O what a joy – unfortunately, a rare one – is a fine script! They don’t come much finer than Nick Hornby’s in An Education: well plotted, tight, sparkling with wit and a literary intelligence that informs every line without drawing attention to itself. Actors must love encountering writing like this – especially quality performers, who seize on quality material as an opportunity to shine. And shine the performers do in this movie – all of them!
Carey Mulligan plays the lead character, Jenny, a bright 17 year old suburban girl in early 60s England (brilliantly recreated in the movie, I am assured, by one who was there at that time) who aspires to an urbane world of art and sophistication. The road to that life begins at Oxford, she assumes, but in the meantime she is preparing herself by playing the cello, throwing around French phrases at every opportunity…and studying diligently under the watchful eye of her father (Alfred Molina). Charmed into a dizzy romance by a much older man of abundant but ill-begotten means, David (Peter Sarsgaard), she finds herself on a shortcut to her promised land of jazz clubs, classical concerts, fine wining and dining, Sobrane cigarettes, plush cars and trysts in Paris.
In a memorable exchange with her headmistress (Emma Thompson), Jenny explodes with a cry from the heart of existentialism that every youthful artistic soul will identify with: why bother with school, with uni, with doing all the stuff you’re supposeta when it leads inevitably to a boring job and a predictable life of dulling routine? Why not live fast and live NOW and have it all while you can?
Indeed, it’s such an impassioned speech that for all its naivete and superficiality, you’re seduced into agreeing with her with a fist-pumping YES. But the freedom to live as you want, when you want, has a price…as Jenny learns painfully. Bummer.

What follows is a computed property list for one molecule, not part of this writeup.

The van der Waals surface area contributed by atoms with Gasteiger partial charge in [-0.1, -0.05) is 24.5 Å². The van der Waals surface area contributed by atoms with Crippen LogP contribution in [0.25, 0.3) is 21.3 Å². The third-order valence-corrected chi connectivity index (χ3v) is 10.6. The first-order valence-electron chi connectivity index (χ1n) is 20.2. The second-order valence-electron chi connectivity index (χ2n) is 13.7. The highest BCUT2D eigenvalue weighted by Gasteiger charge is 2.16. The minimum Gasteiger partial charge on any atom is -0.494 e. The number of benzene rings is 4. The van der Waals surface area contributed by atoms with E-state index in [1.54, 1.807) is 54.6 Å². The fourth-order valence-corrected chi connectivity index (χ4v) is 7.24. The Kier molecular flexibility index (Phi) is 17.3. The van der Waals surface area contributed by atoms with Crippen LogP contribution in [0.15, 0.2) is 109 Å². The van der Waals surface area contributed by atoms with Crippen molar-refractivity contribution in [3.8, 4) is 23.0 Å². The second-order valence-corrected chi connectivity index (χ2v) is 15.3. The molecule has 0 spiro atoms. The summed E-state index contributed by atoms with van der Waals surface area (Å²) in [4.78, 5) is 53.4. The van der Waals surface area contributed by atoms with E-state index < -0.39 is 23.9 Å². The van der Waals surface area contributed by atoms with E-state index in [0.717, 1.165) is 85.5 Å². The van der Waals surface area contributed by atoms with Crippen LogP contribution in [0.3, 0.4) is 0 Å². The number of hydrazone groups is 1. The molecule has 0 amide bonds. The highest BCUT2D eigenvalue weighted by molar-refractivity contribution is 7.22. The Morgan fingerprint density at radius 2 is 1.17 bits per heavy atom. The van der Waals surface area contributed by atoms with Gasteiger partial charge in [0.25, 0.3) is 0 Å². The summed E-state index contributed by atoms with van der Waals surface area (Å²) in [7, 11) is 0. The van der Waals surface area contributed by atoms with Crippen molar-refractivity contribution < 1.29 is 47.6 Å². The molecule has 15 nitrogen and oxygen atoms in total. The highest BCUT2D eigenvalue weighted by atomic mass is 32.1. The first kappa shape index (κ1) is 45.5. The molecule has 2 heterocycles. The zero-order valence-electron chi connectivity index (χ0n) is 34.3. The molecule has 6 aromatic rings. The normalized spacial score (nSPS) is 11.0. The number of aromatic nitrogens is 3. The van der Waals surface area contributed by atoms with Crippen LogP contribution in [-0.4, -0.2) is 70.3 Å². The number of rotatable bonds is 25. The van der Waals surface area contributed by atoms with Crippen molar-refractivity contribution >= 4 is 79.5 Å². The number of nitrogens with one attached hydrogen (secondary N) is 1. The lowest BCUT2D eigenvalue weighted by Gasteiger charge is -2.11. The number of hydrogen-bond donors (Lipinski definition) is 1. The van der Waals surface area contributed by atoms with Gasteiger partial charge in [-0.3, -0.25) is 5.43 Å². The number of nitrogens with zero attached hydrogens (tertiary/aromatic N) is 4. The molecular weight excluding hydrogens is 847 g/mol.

This isn’t the best film of 2009, but it’s damn near perfect for what it is – a coming-of-age story superbly executed on every level. I found it compelling from the first frame to the last. I can’t imagine anyone not enjoying it. It’s an auspicious feature movie debut from director Lone Scherfig. Big credit to her and all else involved.
PS: Before I leave off this review I have to point out a delicious irony. Rosamund Pike plays Helen, a dippy bimbo who gets by on her glamorous looks and, no doubt, sexual prowess. She’s a terrific comedic foil to lead character Jenny, who strays into pretentiousness in her efforts to appear worldly and sophisticated, dropping French phrases gratuitously etc. “Why do you speak French if you’re not in France?” asks Helen ingenuously, unblinking. When Jenny tells her she plans to “read English” at Oxford, Helen seeks clarification: “You mean reading English books?” Pike does dumb so well in this, that it came as an eyebrow-raising surprise to discover during my pre-review research that, like her opposite number in the movie, Jenny, she is a skilled cellist, speaks fluent French and…you guessed it – read English at Oxford!
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